There are 3 pillar to sustainability, environmental, economic and social, otherwise known as Planet, Profit, People; and generally sustainability is the process and goal to meet our needs without jeopardising those of future generations. In order of investment of research and resources environment is the primary one, and economic sustainability has been gaining grounds, however, despite the attempts, those can’t be really taken apart and when investing in sustainability of the environment and of the economy, human wellbeing and welfare needs to have its righteous place in policies, practices and investments, as the three aspects are parts of one and the same.
Community wellbeing and quality of long lifespan are at the heart of social sustainability, and yet it is not perceived as a priority, as much of the focus today is on environmental and economic sustainability, often forgetting that the three aspects move along the same path and complete one another. Take for example housing, where both policies and investments focus on energy efficiency, low-carbon and environmental behaviour, how can that be done without intervention on communities, or their creation. Communities are made of people and of the places where they dwell and recognise belonging, being both a physical and a social environment; therefore communities have need to be economically, environmentally and socially sustainable. A sense of community is something that can’t be engineered by enacting environmentally sustainable procedures on the physical aspect, there is work to be done also on the social environment, which actually reinforces the environmental responsibility of community members once this enters the lifestyle and environmental sustainability becomes a much easier choice, one might even say almost automatic. While physical infrastructures, as could be solar panels, are of course something necessary and to be praised and encouraged, there is a parallel need of social infrastructures that enhances the sense of community and mutual belonging of individual-community-biosphere, physical intervention alone can indeed make this easier, but can also risk to obstacle community formation, if that is not taken into careful consideration. Take for example the Waste-to-Energy Plant in Copenhagen which was built to contain inclusive spaces freely available to civil society and youth organisations from the neighbourhood to carry out their activities and meetings, that is a physical and social intervention walking hand in hand.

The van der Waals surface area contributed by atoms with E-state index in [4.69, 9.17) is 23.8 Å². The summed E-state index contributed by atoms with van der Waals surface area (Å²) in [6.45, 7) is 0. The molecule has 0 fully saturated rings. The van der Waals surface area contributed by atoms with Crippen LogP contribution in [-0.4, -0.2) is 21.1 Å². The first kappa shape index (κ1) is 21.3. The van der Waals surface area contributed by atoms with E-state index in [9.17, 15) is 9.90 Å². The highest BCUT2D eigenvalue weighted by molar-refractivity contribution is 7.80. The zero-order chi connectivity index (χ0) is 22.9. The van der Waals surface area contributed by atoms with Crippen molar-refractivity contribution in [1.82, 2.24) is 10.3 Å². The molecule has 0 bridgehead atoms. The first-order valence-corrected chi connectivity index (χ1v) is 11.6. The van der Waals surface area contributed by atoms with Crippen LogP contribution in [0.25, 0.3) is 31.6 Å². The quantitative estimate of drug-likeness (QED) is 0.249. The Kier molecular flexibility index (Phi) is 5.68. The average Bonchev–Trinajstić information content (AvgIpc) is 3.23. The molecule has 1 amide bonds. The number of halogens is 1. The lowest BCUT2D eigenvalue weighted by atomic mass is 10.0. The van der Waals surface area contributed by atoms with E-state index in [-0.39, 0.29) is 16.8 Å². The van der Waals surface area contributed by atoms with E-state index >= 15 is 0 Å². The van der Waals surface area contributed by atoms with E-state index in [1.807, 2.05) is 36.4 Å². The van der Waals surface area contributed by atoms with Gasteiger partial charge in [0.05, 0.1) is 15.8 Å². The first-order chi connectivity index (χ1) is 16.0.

Social Sustainability concerns the “how” individuals and communities live with one another and have the objective of acquiring a chosen development model that includes the physical limitations of their place of living and the planet. Practically we are looking at areas such as capacity building and learning all the way to environmental and space inequalities, bridging social policy with equity and health and all that is in between, such as; participation, needs, social capital, economy, environment, happiness, wellbeing and quality of life; and when we talk about quality of life there are many factors to consider, is housing affordable? Is physical and mental medical support available and accessible? What about education and ongoing training opportunities?
Yes the area of social sustainability, as you can see, is pretty massive affecting pretty much every single area of human actions and interactions. So wide and large that it is more and more considered an independent dimension of sustainable development, and rising its importance as an equal to economic and environmental sustainability, and not yet researched enough. One thing we know and we all agree upon is that social sustainability is community oriented, and communities have to both attract and retain members to their group and places and to be enriched by a diversity of ages, backgrounds and heritage. True, housing, cost, space, quality of the area have a massive impact on individuals wanting to move somewhere, and what retains the person to stay there is the creation of a sense of community. The creation of places that promote wellbeing, understanding the living and working needs of its members, combining physical and social interventions and harmony, with the right social and physical infrastructures in place that support cultural and social life as well as opportunities for engagement and a space for growth and learning.